Quadrant 3: Change resistors: ‘In these circumstances, the middle manager aligns with staff (who are often negative) and typically they are at odds with senior leaders – sometimes explicitly, other times in a more subversive way.’
Quadrant 4: Embattled change agents: ‘This is a tough context as middle managers are often buffeted by senior leaders whose actions thwart their attempts to improve the work environment. In their belief that they can and do influence the culture, middle managers attempt to stay in touch with the issues as perceived by staff while struggling to do anything about them.’
I was proposing that middle managers should be aiming to be in quadrant 2 where they are able to influence the change in a supportive culture. If they’re not headed in that direction Simpson and du Plessis say ‘we think there is value is digging a little deeper into the issue. For example, are middle managers feeling as though they are in Quadrant 4 where their attempts at change are being constrained by a negative culture without support from senior leaders? Or do middle managers have a victim mentality where everything is the fault of others?’
My proposal was challenged by participants – some arguing that being in quadrant 3 – the change resistors – was organisationally useful. They felt that middle managers in this quadrant could be signalling that the change strategy was at odds with the reality of capacity to deliver it and keep the business running at the same time. People supporting this view added that the managers in this quadrant could, legitimately, be protecting their staff from extra work pressures.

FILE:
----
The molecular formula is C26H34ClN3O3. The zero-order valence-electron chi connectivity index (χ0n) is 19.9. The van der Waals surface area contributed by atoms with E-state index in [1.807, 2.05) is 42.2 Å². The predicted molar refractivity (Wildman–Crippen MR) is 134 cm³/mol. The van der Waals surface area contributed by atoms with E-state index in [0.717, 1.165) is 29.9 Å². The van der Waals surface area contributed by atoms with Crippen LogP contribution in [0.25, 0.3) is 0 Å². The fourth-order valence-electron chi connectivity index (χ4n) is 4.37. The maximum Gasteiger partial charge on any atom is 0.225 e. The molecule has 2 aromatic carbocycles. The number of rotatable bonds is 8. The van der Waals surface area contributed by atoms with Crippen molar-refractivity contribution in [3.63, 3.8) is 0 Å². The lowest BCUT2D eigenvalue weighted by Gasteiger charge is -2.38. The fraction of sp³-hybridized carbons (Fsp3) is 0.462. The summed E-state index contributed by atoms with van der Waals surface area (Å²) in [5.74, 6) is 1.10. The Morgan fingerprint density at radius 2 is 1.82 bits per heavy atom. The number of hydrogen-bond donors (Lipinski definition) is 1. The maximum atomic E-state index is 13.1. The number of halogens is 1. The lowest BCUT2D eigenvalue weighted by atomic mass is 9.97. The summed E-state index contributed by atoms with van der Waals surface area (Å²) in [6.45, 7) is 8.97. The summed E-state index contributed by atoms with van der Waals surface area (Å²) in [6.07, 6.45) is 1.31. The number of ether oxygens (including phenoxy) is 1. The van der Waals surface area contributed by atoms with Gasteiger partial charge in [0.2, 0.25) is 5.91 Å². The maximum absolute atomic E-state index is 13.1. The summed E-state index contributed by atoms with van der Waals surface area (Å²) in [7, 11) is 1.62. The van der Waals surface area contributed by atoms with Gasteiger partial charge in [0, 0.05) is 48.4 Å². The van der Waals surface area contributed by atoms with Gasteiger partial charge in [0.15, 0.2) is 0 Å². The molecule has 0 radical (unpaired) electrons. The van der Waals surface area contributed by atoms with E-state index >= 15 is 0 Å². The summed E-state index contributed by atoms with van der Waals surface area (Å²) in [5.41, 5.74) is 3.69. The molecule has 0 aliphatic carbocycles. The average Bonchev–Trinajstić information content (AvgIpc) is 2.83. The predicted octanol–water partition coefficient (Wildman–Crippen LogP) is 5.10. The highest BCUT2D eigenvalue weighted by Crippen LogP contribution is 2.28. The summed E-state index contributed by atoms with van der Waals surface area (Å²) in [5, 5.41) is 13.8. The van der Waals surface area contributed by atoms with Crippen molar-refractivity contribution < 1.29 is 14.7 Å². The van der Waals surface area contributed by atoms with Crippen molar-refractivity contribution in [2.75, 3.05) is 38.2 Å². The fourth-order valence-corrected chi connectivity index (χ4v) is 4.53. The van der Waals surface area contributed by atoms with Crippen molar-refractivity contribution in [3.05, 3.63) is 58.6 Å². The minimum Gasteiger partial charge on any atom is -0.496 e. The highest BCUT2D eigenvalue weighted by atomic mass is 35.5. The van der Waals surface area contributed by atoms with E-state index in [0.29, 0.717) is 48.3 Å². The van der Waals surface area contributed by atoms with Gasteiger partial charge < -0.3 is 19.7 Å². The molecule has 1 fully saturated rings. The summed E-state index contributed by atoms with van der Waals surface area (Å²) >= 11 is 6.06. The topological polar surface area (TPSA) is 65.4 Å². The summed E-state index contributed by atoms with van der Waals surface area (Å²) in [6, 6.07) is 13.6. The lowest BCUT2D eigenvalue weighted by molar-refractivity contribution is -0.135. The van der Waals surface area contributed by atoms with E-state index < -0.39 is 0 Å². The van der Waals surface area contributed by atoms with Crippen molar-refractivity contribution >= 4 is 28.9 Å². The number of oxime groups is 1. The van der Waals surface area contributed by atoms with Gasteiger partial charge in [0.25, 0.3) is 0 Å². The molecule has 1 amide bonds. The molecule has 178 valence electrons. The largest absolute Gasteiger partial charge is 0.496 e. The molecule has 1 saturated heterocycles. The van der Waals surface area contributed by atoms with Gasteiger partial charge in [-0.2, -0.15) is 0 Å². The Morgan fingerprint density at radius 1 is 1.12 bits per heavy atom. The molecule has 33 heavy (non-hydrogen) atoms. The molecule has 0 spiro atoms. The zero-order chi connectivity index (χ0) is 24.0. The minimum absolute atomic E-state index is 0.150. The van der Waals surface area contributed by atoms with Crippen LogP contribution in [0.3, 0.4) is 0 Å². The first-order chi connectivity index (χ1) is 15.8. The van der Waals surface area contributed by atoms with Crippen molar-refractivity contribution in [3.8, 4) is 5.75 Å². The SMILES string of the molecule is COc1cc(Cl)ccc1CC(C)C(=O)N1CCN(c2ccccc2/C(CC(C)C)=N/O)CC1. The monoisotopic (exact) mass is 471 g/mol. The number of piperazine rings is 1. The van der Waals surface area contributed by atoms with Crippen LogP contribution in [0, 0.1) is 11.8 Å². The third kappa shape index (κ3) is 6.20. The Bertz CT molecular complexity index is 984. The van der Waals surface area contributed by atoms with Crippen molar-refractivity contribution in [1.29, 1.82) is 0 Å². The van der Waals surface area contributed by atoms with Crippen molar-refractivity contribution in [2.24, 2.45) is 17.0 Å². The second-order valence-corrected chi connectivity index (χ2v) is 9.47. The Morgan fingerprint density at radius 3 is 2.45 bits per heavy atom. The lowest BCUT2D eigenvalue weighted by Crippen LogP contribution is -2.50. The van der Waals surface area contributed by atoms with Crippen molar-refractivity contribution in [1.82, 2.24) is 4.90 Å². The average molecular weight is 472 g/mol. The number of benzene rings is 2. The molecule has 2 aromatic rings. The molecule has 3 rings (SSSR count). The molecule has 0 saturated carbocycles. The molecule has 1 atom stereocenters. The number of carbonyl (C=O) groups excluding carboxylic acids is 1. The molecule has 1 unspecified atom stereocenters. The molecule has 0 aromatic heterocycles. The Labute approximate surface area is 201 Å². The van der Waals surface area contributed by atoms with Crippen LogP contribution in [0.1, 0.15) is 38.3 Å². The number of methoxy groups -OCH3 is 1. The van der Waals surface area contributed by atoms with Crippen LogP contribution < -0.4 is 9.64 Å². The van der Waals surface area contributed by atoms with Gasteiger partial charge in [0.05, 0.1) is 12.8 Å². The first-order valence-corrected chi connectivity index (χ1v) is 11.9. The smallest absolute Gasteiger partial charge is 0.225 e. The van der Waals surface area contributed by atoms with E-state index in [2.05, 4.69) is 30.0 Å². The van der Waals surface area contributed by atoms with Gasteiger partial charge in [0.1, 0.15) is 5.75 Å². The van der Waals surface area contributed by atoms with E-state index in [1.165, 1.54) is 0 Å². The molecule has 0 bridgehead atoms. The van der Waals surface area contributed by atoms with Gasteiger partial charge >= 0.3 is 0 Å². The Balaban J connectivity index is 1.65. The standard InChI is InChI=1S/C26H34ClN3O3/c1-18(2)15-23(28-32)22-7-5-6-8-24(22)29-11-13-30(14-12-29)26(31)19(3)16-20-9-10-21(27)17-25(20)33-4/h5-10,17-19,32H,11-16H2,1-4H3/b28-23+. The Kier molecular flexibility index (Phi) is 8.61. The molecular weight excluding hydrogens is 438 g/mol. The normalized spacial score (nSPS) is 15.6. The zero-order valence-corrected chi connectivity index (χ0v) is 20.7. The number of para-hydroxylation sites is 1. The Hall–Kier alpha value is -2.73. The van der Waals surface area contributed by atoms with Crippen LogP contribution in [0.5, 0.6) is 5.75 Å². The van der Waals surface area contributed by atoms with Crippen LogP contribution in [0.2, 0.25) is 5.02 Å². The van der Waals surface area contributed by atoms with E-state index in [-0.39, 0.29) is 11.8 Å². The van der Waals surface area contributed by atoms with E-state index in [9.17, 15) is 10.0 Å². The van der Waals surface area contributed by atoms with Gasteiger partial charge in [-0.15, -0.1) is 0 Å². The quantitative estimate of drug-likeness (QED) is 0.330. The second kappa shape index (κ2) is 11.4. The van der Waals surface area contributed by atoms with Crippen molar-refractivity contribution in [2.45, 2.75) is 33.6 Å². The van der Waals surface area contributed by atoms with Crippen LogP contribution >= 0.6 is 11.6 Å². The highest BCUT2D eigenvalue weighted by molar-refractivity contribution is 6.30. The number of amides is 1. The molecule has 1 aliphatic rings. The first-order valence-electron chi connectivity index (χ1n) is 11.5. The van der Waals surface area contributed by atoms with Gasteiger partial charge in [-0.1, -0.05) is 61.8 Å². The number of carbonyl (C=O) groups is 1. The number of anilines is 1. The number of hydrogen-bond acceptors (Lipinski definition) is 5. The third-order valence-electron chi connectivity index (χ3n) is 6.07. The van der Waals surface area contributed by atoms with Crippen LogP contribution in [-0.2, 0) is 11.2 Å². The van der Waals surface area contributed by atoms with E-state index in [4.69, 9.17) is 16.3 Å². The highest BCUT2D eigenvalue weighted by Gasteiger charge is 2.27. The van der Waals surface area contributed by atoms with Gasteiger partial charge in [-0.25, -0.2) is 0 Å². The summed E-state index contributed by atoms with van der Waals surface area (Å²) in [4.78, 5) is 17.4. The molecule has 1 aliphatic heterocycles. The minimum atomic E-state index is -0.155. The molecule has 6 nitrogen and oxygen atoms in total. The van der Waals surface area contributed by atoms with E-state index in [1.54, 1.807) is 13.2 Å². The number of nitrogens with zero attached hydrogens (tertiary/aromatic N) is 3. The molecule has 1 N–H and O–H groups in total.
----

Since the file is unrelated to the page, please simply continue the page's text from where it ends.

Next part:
Similarly, other participants felt that quadrant 1, being the yes manager was a good place to be. They felt it made life easier for the manager – assuming manager capability to engage employees in supporting the change – as the manager could more simply plan the change into the work without having to think too much about it, these participants felt it was a more stable environment for employees.
Participants agreed that quadrant 4 was a difficult place to be. Many of them had been in it and described it as ‘banging head against brick wall’ – resulting in them moving to either quadrant 3 (resistor) or quadrant 1 (yes manager). They didn’t see this as failure but rather a pragmatic reassessment of where to put their energy.
Then somebody made the point that this role of change agent was not specific to middle management but part of every manager and leader role.
At this point I saw the middle manager label slip completely. They are neither unique in facing up and down, nor in being stressed in their work, nor in taking a role of change agent.
Do you think ‘middle managers’ need their own label? Let me know.
Image: The god janus